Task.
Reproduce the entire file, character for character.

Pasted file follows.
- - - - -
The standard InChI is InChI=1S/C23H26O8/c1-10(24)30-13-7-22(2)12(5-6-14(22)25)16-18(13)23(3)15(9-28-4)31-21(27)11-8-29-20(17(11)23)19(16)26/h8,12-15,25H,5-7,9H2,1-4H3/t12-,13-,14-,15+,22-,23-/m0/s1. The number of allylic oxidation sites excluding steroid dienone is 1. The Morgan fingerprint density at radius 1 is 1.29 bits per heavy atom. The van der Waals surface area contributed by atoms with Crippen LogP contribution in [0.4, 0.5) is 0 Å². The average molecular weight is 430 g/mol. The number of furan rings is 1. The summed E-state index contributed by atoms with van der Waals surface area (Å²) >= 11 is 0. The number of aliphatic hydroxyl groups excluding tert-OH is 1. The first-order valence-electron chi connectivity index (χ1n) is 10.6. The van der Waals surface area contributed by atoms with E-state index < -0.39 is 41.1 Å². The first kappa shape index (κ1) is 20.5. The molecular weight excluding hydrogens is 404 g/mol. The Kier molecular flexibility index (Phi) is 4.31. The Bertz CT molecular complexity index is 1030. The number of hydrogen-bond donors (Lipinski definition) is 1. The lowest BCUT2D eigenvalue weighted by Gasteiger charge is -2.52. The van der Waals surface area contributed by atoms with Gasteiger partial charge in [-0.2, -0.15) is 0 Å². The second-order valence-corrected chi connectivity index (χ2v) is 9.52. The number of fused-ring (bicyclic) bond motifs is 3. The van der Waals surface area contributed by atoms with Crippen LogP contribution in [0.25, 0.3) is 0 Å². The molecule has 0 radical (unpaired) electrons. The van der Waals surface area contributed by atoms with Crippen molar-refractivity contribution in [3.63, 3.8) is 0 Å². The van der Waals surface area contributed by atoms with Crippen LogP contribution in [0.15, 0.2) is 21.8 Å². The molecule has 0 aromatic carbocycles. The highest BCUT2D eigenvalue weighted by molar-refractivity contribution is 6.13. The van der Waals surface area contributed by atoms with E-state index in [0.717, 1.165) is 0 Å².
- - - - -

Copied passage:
The standard InChI is InChI=1S/C23H26O8/c1-10(24)30-13-7-22(2)12(5-6-14(22)25)16-18(13)23(3)15(9-28-4)31-21(27)11-8-29-20(17(11)23)19(16)26/h8,12-15,25H,5-7,9H2,1-4H3/t12-,13-,14-,15+,22-,23-/m0/s1. The number of allylic oxidation sites excluding steroid dienone is 1. The Morgan fingerprint density at radius 1 is 1.29 bits per heavy atom. The van der Waals surface area contributed by atoms with Crippen LogP contribution in [0.4, 0.5) is 0 Å². The average molecular weight is 430 g/mol. The number of furan rings is 1. The summed E-state index contributed by atoms with van der Waals surface area (Å²) >= 11 is 0. The number of aliphatic hydroxyl groups excluding tert-OH is 1. The first-order valence-electron chi connectivity index (χ1n) is 10.6. The van der Waals surface area contributed by atoms with E-state index < -0.39 is 41.1 Å². The first kappa shape index (κ1) is 20.5. The molecular weight excluding hydrogens is 404 g/mol. The Kier molecular flexibility index (Phi) is 4.31. The Bertz CT molecular complexity index is 1030. The number of hydrogen-bond donors (Lipinski definition) is 1. The lowest BCUT2D eigenvalue weighted by Gasteiger charge is -2.52. The van der Waals surface area contributed by atoms with Gasteiger partial charge in [-0.2, -0.15) is 0 Å². The second-order valence-corrected chi connectivity index (χ2v) is 9.52. The number of fused-ring (bicyclic) bond motifs is 3. The van der Waals surface area contributed by atoms with Crippen LogP contribution in [0.25, 0.3) is 0 Å². The molecule has 0 radical (unpaired) electrons. The van der Waals surface area contributed by atoms with Crippen molar-refractivity contribution in [3.63, 3.8) is 0 Å². The van der Waals surface area contributed by atoms with Crippen LogP contribution in [0.15, 0.2) is 21.8 Å². The molecule has 0 aromatic carbocycles. The highest BCUT2D eigenvalue weighted by molar-refractivity contribution is 6.13. The van der Waals surface area contributed by atoms with E-state index in [0.717, 1.165) is 0 Å².